Trails lead from the cascada chica to the cascada grande, the valley floor and other areas in the vicinity.[1] The cascada grande is just to the south of the cascada chica and easily visible from it. This waterfall rock formation is more vertical than the cascada chica.[4] Similarly, it is a rock shelf from which flows mineral laden water over the side. This self is ninety metres above the valley floor, eighty metres wide with the waterfall extending down for about thirty metres. This self does not have artificial pools.[3]
Ancient canals
The area is also of archeological interest because of the extensive system of irrigation and terraces built by the Zapotecs as many as 2,500 years ago.[1] It was also most likely a sacred site to the ancient peoples of the Oaxaca valley.[8] The canals are part of an irrigation system which was created more than 2,500 years ago, most of which extend from the Amphitheatre side.[4] Researchers have studied the terraces and canals which have been cut into the sides of the mountains these cliffs are on and have concluded that there were an irrigation system, unique in Mexico.[8] Only vestiges of these irrigation canals remain; however, the archeological area has not been completely explored.[5] These irrigation canals are considered to be unique in Mesoamerica,[4][10] not only because irrigation was not common in pre-Hispanic Mexico but because they are the only example of lined irrigation canals.[11] It is not known why canal lining does not appear outside of the Hierve el Agua area, and here the lining develops naturally. While seepage and bank erosion were indeed problems with irrigation farming in other parts of Mesoamerica, the nearest example of anything similar is with the Hohokam of southern Arizona in 650 C.E.[11]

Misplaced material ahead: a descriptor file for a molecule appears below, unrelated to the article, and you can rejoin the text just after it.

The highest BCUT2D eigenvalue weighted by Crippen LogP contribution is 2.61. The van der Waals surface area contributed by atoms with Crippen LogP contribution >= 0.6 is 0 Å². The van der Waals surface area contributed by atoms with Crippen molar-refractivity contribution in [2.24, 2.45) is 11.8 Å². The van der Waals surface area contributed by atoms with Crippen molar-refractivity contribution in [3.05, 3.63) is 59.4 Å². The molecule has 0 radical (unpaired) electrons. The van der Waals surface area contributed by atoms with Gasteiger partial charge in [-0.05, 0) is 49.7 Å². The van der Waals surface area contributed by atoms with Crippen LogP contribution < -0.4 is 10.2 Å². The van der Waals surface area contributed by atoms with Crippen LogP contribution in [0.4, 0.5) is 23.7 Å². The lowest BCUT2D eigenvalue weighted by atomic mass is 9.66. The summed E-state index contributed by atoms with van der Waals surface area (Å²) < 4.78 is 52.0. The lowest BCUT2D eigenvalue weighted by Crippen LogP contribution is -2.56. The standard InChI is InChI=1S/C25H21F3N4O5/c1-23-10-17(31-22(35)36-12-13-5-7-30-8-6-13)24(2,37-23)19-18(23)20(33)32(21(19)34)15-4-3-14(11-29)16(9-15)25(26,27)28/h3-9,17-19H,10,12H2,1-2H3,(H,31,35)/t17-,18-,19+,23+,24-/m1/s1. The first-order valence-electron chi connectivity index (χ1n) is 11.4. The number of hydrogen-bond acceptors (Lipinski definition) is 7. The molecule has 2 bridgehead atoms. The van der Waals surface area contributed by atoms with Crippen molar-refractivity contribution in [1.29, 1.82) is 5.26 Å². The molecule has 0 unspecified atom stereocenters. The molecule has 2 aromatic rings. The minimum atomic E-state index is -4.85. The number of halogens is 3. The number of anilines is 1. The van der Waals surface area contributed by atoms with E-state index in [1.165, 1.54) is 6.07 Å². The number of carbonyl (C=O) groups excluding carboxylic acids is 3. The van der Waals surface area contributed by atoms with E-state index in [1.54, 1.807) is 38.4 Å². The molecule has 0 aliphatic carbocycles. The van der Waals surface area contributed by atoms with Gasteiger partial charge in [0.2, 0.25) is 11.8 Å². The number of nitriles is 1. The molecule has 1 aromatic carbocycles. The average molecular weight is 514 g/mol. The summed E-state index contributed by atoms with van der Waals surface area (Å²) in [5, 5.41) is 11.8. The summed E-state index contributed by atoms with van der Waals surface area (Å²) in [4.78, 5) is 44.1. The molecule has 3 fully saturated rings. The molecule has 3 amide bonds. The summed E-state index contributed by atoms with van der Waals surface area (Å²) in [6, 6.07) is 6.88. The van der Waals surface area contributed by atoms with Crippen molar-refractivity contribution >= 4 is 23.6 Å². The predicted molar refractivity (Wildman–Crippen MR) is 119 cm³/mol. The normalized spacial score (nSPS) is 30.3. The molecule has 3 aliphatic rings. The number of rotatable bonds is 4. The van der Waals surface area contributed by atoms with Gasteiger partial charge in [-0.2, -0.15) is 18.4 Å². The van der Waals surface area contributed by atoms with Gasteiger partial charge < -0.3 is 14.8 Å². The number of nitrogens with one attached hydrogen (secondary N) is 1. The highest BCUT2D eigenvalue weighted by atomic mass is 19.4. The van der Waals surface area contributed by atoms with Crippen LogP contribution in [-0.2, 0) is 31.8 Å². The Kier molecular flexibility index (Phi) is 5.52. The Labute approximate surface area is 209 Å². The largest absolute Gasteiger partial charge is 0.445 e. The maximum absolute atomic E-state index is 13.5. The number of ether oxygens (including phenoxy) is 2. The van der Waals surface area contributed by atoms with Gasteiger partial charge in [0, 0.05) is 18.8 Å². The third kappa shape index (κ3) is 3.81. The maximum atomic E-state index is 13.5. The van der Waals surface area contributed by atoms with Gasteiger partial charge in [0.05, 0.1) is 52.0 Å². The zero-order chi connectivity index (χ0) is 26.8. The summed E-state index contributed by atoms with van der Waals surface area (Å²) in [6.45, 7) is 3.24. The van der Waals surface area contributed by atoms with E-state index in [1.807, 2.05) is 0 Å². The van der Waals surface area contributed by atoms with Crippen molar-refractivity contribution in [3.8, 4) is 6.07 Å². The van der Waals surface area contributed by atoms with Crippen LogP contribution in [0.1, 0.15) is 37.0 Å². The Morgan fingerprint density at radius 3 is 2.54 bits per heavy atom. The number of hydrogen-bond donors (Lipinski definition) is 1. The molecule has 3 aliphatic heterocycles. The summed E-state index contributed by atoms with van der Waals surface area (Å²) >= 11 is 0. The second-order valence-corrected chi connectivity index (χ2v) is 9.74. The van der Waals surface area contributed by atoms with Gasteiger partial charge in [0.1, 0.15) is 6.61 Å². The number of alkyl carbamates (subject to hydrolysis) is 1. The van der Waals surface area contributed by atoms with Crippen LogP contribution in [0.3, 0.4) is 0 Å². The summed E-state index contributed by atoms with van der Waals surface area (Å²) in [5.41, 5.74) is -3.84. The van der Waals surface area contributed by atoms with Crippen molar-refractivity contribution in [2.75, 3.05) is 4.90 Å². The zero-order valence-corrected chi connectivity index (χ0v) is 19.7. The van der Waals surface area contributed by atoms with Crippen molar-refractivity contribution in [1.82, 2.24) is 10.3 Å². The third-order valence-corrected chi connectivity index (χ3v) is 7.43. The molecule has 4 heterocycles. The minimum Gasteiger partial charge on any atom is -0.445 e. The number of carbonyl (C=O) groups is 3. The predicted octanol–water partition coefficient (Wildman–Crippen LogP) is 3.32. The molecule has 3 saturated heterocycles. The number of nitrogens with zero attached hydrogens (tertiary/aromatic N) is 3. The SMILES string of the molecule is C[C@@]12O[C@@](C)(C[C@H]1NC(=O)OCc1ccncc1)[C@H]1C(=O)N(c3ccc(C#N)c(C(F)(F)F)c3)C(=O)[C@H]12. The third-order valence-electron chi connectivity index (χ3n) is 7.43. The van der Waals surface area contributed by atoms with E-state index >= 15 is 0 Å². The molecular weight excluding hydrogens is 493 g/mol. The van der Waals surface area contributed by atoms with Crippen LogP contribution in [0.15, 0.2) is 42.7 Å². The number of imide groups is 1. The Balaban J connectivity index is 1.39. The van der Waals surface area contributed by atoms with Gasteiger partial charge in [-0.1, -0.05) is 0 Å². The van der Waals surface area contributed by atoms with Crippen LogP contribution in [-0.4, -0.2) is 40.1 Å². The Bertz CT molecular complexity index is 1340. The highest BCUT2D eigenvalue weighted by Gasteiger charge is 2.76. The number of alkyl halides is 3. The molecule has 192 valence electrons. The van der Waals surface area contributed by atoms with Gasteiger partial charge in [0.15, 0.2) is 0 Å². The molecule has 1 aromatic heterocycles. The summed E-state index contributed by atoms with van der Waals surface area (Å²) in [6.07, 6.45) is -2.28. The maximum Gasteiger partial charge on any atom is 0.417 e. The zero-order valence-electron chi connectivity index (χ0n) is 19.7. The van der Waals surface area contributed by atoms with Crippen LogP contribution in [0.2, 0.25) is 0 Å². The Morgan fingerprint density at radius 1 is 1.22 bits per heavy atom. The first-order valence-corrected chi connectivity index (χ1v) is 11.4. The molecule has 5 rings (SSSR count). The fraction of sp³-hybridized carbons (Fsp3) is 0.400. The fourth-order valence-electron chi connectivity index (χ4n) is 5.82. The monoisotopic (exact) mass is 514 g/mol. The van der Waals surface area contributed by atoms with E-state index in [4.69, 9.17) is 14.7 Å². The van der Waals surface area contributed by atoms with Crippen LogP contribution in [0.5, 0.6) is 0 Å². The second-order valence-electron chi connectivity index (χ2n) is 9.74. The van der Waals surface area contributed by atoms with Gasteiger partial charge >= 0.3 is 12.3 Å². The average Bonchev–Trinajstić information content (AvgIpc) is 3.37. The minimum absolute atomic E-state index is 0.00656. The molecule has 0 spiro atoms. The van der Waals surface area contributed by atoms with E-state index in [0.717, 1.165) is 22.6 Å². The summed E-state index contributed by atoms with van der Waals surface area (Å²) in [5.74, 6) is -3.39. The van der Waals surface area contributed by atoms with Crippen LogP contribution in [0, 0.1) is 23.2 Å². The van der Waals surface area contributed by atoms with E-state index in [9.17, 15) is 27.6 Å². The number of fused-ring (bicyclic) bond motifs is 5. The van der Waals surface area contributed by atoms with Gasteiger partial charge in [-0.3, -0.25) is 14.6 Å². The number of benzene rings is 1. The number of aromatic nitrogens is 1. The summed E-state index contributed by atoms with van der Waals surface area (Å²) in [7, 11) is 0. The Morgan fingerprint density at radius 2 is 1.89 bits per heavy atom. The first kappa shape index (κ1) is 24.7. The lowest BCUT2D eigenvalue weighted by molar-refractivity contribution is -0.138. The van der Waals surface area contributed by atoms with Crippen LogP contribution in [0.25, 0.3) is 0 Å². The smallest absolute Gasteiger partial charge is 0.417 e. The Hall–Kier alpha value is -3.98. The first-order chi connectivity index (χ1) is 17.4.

The tourist attraction

Part of Turis Yu’u
In addition to the artificial pools on the Amphitheatre side, a number of other services have been built for visitors such as food stands, small markets, cabins and a regular swimming pool.[4] The cabin area, called “Turis Yu’u,” with its pool was built in the 1990s and offer areas to change clothes, shower, eat in an open air restaurant and for overnight stays although the accommodations are very basic.[1][3][4][12] This complex, as well as many of the other stalls are owned by residents of the Roeguia community.[10] However, despite the development, the nearby communities of San Lorenza Albarradas and San Isidro Roaguia still suffer from poverty. One reason for this is that visitors are charged between fifty and sixty pesos each by the state of Oaxaca to enter the site. Entrance fees can bring in anywhere from $1000 to $5000 pesos per day depending on the season. Another is that there is a dispute between the two nearby communities as to who should administer it. Disputes over administration and income led to the closing of the site between 2005 and 2007. Since then, promises by state officials were made to invest the money earned at the site to raising living standards in the area, but residents claim that this has never happened. The disputes have also lead to tourists being charged twice to access the site, once on the road and once at the entrance to the park.